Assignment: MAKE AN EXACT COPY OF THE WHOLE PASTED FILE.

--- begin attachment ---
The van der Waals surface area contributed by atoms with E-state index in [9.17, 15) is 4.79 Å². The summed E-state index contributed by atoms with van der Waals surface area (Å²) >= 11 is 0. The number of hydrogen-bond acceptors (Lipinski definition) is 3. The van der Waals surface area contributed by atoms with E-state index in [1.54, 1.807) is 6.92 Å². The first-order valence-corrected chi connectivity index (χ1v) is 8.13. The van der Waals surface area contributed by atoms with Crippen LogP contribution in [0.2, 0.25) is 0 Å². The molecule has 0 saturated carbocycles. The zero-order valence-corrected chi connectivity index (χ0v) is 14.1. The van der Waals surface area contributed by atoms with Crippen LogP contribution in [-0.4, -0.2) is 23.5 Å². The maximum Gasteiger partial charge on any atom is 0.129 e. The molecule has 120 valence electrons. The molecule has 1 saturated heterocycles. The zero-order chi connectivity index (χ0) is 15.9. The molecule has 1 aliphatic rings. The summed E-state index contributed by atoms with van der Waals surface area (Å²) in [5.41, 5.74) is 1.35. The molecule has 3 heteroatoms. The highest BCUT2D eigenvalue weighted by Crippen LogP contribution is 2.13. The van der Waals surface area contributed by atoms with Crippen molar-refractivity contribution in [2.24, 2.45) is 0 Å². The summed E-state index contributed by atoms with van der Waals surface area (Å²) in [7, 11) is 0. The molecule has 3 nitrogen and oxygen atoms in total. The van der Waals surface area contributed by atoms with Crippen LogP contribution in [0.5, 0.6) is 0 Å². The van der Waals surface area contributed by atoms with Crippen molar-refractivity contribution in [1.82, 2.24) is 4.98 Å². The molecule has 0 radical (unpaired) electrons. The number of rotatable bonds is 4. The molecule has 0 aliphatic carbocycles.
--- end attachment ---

The van der Waals surface area contributed by atoms with E-state index in [9.17, 15) is 4.79 Å². The summed E-state index contributed by atoms with van der Waals surface area (Å²) >= 11 is 0. The number of hydrogen-bond acceptors (Lipinski definition) is 3. The van der Waals surface area contributed by atoms with E-state index in [1.54, 1.807) is 6.92 Å². The first-order valence-corrected chi connectivity index (χ1v) is 8.13. The van der Waals surface area contributed by atoms with Crippen LogP contribution in [0.2, 0.25) is 0 Å². The molecule has 0 saturated carbocycles. The zero-order valence-corrected chi connectivity index (χ0v) is 14.1. The van der Waals surface area contributed by atoms with Crippen LogP contribution in [-0.4, -0.2) is 23.5 Å². The maximum Gasteiger partial charge on any atom is 0.129 e. The molecule has 120 valence electrons. The molecule has 1 saturated heterocycles. The zero-order chi connectivity index (χ0) is 15.9. The molecule has 1 aliphatic rings. The summed E-state index contributed by atoms with van der Waals surface area (Å²) in [5.41, 5.74) is 1.35. The molecule has 3 heteroatoms. The highest BCUT2D eigenvalue weighted by Crippen LogP contribution is 2.13. The van der Waals surface area contributed by atoms with Crippen molar-refractivity contribution in [2.24, 2.45) is 0 Å². The summed E-state index contributed by atoms with van der Waals surface area (Å²) in [7, 11) is 0. The molecule has 3 nitrogen and oxygen atoms in total. The van der Waals surface area contributed by atoms with Crippen LogP contribution in [0.5, 0.6) is 0 Å². The van der Waals surface area contributed by atoms with Crippen molar-refractivity contribution in [1.82, 2.24) is 4.98 Å². The molecule has 0 radical (unpaired) electrons. The number of rotatable bonds is 4. The molecule has 0 aliphatic carbocycles.